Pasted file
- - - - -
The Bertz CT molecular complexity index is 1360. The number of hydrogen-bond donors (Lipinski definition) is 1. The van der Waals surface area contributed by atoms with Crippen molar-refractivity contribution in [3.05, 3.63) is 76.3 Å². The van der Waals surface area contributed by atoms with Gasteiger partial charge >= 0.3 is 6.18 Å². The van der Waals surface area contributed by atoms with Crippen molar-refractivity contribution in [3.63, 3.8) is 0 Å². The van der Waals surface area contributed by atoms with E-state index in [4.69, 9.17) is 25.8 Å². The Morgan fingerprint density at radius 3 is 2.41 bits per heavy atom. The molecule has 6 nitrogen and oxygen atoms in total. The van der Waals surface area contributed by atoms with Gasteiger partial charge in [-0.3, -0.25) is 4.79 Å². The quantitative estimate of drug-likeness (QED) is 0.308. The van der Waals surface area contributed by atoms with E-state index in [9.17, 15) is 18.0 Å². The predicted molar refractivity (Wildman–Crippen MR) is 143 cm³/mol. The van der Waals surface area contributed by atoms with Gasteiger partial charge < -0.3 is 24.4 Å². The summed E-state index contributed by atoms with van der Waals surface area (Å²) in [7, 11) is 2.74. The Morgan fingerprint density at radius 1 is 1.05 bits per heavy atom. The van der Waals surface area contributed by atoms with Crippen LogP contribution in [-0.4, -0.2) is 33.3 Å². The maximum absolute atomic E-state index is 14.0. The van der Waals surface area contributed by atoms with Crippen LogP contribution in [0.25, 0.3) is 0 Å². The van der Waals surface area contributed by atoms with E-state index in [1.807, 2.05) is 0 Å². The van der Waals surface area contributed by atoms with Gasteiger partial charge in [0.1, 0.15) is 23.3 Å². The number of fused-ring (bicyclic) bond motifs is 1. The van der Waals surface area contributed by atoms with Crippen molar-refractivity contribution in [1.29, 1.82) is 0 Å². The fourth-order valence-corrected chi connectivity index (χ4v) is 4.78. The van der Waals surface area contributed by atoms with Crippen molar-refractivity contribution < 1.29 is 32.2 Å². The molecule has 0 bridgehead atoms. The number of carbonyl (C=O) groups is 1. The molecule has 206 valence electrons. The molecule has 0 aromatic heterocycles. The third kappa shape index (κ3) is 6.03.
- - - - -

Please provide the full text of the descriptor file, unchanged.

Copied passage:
The Bertz CT molecular complexity index is 1360. The number of hydrogen-bond donors (Lipinski definition) is 1. The van der Waals surface area contributed by atoms with Crippen molar-refractivity contribution in [3.05, 3.63) is 76.3 Å². The van der Waals surface area contributed by atoms with Gasteiger partial charge >= 0.3 is 6.18 Å². The van der Waals surface area contributed by atoms with Crippen molar-refractivity contribution in [3.63, 3.8) is 0 Å². The van der Waals surface area contributed by atoms with E-state index in [4.69, 9.17) is 25.8 Å². The Morgan fingerprint density at radius 3 is 2.41 bits per heavy atom. The molecule has 6 nitrogen and oxygen atoms in total. The van der Waals surface area contributed by atoms with Gasteiger partial charge in [-0.3, -0.25) is 4.79 Å². The quantitative estimate of drug-likeness (QED) is 0.308. The van der Waals surface area contributed by atoms with E-state index in [9.17, 15) is 18.0 Å². The predicted molar refractivity (Wildman–Crippen MR) is 143 cm³/mol. The van der Waals surface area contributed by atoms with Gasteiger partial charge < -0.3 is 24.4 Å². The summed E-state index contributed by atoms with van der Waals surface area (Å²) in [7, 11) is 2.74. The Morgan fingerprint density at radius 1 is 1.05 bits per heavy atom. The van der Waals surface area contributed by atoms with Crippen LogP contribution in [-0.4, -0.2) is 33.3 Å². The maximum absolute atomic E-state index is 14.0. The van der Waals surface area contributed by atoms with Crippen LogP contribution in [0.25, 0.3) is 0 Å². The van der Waals surface area contributed by atoms with E-state index in [1.807, 2.05) is 0 Å². The van der Waals surface area contributed by atoms with Gasteiger partial charge in [0.1, 0.15) is 23.3 Å². The number of fused-ring (bicyclic) bond motifs is 1. The van der Waals surface area contributed by atoms with Crippen molar-refractivity contribution in [1.29, 1.82) is 0 Å². The fourth-order valence-corrected chi connectivity index (χ4v) is 4.78. The van der Waals surface area contributed by atoms with Crippen molar-refractivity contribution < 1.29 is 32.2 Å². The molecule has 0 bridgehead atoms. The number of carbonyl (C=O) groups is 1. The molecule has 206 valence electrons. The molecule has 0 aromatic heterocycles. The third kappa shape index (κ3) is 6.03.